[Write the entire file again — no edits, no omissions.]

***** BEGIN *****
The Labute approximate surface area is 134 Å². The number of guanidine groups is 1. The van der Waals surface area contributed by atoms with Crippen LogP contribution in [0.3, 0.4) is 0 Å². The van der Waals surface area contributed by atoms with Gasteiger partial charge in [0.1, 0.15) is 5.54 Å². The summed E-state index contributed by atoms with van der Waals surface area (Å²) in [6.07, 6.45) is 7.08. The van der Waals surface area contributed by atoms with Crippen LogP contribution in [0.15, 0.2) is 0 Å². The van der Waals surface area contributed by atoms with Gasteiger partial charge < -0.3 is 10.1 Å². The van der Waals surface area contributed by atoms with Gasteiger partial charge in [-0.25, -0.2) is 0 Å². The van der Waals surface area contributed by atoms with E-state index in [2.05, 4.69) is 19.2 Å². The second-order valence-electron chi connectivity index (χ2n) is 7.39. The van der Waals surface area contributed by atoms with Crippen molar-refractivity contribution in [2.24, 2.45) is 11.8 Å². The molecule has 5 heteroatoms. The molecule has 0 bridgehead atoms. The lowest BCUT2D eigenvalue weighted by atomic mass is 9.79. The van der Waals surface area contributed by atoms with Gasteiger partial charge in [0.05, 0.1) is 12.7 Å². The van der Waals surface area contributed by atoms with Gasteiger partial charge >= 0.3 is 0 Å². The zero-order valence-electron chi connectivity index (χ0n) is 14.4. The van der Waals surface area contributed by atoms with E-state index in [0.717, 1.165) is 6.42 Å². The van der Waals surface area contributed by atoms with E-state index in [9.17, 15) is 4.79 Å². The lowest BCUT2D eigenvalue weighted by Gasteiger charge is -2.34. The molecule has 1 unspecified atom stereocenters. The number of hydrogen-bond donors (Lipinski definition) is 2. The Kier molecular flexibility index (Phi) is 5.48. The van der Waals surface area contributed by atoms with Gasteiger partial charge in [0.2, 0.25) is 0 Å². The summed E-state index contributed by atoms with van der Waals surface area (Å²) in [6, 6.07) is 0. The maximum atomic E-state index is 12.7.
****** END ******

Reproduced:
The Labute approximate surface area is 134 Å². The number of guanidine groups is 1. The van der Waals surface area contributed by atoms with Crippen LogP contribution in [0.3, 0.4) is 0 Å². The van der Waals surface area contributed by atoms with Gasteiger partial charge in [0.1, 0.15) is 5.54 Å². The summed E-state index contributed by atoms with van der Waals surface area (Å²) in [6.07, 6.45) is 7.08. The van der Waals surface area contributed by atoms with Crippen LogP contribution in [0.15, 0.2) is 0 Å². The van der Waals surface area contributed by atoms with Gasteiger partial charge < -0.3 is 10.1 Å². The van der Waals surface area contributed by atoms with Gasteiger partial charge in [-0.25, -0.2) is 0 Å². The van der Waals surface area contributed by atoms with E-state index in [2.05, 4.69) is 19.2 Å². The second-order valence-electron chi connectivity index (χ2n) is 7.39. The van der Waals surface area contributed by atoms with Crippen molar-refractivity contribution in [2.24, 2.45) is 11.8 Å². The molecule has 5 heteroatoms. The molecule has 0 bridgehead atoms. The lowest BCUT2D eigenvalue weighted by atomic mass is 9.79. The van der Waals surface area contributed by atoms with Gasteiger partial charge in [0.05, 0.1) is 12.7 Å². The van der Waals surface area contributed by atoms with Gasteiger partial charge >= 0.3 is 0 Å². The zero-order valence-electron chi connectivity index (χ0n) is 14.4. The van der Waals surface area contributed by atoms with E-state index in [0.717, 1.165) is 6.42 Å². The van der Waals surface area contributed by atoms with E-state index in [9.17, 15) is 4.79 Å². The lowest BCUT2D eigenvalue weighted by Gasteiger charge is -2.34. The molecule has 1 unspecified atom stereocenters. The number of hydrogen-bond donors (Lipinski definition) is 2. The Kier molecular flexibility index (Phi) is 5.48. The van der Waals surface area contributed by atoms with Gasteiger partial charge in [0.2, 0.25) is 0 Å². The summed E-state index contributed by atoms with van der Waals surface area (Å²) in [6, 6.07) is 0. The maximum atomic E-state index is 12.7.